The Honorable Question

Amidst a chorus of complainers, several Israelites ask a question that pleases God greatly


This week's portion, Behalotecha, covers a fairly eclectic range of topics. The portion begins with instructions to Aaron, the high priest, regarding the lighting of the menorah in the tabernacle (Numbers 8:1-4) and then moves to the consecration of the Levite tribe for Temple service (Numbers 8:5-26). Next, we are told of the bringing of the paschal offering and the provisions made for those who cannot bring the Passover sacrifice at the appointed time (Numbers 9:1-14). This is followed by a description of the Israelites' encampment in the desert, the directions provided by a cloud [of glory] (Numbers 9:15-23), the creation and use of silver trumpets (Numbers 10:1-10), and the order and process by which the Israelites traveled through the desert (Numbers 10:11-36).

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The portion concludes with a series of complaints. The people complain twice--once about an undisclosed topic and once about the lack of meat in the desert--and are punished by God for their complaints. Moses in turn complains that the burden of leadership is too great to bear on his own, in response to which God deputizes 70 elders to aid Moses (Numbers 11:10-17, 24-30). In a separate incident, Miriam and Aaron complain about Moses' relationship with a Cushite woman, for which Miriam is stricken with leprosy for seven days (Numbers 12:1-16).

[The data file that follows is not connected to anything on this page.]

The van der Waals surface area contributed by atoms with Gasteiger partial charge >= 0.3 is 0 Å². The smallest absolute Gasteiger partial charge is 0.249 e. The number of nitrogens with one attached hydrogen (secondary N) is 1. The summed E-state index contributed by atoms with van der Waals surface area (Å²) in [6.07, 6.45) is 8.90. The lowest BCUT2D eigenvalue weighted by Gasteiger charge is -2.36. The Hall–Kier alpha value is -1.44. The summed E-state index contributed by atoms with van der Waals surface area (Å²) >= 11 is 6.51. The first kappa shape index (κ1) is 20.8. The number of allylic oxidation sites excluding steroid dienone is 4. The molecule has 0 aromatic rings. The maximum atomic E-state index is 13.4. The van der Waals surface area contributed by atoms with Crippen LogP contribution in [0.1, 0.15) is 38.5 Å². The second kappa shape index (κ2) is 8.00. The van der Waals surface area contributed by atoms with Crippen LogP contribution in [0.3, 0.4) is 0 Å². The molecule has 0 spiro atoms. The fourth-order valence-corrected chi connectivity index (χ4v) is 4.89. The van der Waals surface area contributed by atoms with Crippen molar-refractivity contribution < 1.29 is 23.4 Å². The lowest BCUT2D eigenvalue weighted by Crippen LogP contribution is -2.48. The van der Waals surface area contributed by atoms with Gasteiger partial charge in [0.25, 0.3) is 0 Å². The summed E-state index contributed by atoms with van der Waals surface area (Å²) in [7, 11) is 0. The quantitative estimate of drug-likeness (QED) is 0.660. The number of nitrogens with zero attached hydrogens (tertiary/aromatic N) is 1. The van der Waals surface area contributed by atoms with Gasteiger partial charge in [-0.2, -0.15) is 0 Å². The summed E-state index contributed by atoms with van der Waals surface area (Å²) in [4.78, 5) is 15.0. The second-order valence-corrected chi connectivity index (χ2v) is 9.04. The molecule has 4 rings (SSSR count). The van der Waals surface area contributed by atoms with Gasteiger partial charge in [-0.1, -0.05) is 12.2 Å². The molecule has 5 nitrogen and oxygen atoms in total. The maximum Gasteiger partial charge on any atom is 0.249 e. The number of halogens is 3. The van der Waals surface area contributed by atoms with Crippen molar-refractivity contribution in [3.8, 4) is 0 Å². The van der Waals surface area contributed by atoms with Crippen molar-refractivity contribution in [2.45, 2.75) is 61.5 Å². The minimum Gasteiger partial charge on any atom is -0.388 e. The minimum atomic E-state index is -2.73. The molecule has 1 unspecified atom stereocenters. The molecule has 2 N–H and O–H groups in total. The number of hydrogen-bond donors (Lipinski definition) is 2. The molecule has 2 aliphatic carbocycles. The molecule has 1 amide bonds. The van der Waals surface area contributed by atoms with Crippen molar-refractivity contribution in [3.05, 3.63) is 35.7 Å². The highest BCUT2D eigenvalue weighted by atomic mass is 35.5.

Out of this whole mix of topics, I am particularly fascinated by the Torah's description of the upstarts who cannot participate in the paschal offering at the time when Passover occurs. These people dare to ask Moses and God for a new ruling that will include them in the sacrificial rites. The pertinent passage begins with general instructions to the Israelites to bring the Passover sacrifice. The instructions last for two verses, and their main theme is the importance of the timeliness of the offering: "And the children of Israel shall bring the paschal offering

in its proper time

. On the 14th day of this month, in the afternoon, they will do it

in its proper time,

according to all its laws and statutes they will do it" (Numbers 9:2-3).

The Torah is obviously very specific about the time in which the Passover sacrifice must be brought. Yet, four verses later we find that there are some people who cannot bring the offering on the appointed day because they are ritually impure. They approach Moses and Aaron and posit the following query: " . . .we are ritually impure, why should we lose out and not be able to bring God's offering in its appropriate time within the people of Israel?" (Numbers 9:7).

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